London stays world’s top finance centre despite Brexit

The Canary Wharf financial district is seen at dusk in east London, Britain November 7, 2014. REUTERS/Toby Melville/File Photo

FRANKFURT/ LONDON (Reuters) – London remains the globe’s most attractive financial centre, extending its lead over New York despite Britain’s looming departure from the European Union, a survey found on Monday.

Britain’s departure from the trading bloc has led to some politicians and economists predicting London will lose its pre-eminent status as a financial centre, but there are few signs of that happening yet.

London was placed first, followed by New York, Hong Kong and Singapore in the Z/Yen global financial centres index (GFCI), which ranks 92 financial centres on factors such as infrastructure and access to high quality staff. New York was 24 points behind the British capital, the biggest gap between the two since the survey started in 2007.

New York’s ranking fell 24 points from last year, the largest fall among the top contenders, a dip the survey’s authors said was “presumably due to fears over U.S. trade”.

Since becoming U.S. President in January, Donald Trump has pulled out of a planned trans-Pacific trade agreement and is pursuing a more isolationist economic policy.

Britain’s most powerful financial lobby group, TheCityUK, cautioned against complacency and called for clarity on its transitional arrangements for leaving the EU, which will apply beyond April 2019, when Britain is due to formally leave.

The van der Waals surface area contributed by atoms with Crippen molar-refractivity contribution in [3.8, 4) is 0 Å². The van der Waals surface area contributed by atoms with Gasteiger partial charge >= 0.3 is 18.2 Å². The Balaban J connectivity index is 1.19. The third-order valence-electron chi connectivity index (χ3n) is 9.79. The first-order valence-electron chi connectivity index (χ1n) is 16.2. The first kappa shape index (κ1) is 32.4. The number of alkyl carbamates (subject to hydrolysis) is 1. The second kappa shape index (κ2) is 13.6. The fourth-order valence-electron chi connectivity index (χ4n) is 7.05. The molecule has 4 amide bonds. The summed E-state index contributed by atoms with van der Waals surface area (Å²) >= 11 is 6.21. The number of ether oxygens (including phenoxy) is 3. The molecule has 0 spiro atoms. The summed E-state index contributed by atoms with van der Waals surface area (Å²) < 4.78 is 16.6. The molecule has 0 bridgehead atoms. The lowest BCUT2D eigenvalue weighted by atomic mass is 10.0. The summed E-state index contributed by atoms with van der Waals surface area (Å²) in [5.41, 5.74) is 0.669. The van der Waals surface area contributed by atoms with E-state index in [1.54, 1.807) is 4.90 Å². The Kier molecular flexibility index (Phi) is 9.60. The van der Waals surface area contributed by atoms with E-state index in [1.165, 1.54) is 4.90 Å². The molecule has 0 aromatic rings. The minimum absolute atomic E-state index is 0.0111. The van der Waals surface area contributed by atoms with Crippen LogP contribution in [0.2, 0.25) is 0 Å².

“Absent this, many firms have already started to activate their contingency plans and others will undoubtedly follow suit if these aren’t confirmed as soon as possible – and by the end of this year at the very latest,” said Miles Celic, Chief Executive Officer of TheCityUK.

Since the survey was conducted in June, talks between Britain’s Brexit minister David Davis and his opposite number at the European Commission, Michel Barnier, have become increasingly acrimonious.

The past two months have also seen a pick-up in the number of banks saying they plan to set up new EU subsidiaries after Brexit, with most major U.S., British and Japanese banks saying they will establish units in Frankfurt or Dublin.

Frankfurt has moved up to 11th in the table from 23rd a year ago and Dublin has moved to 30th from 33rd.

Reporting By John O’Donnell and Andrew MacAskill; Editing by Elaine Hardcastle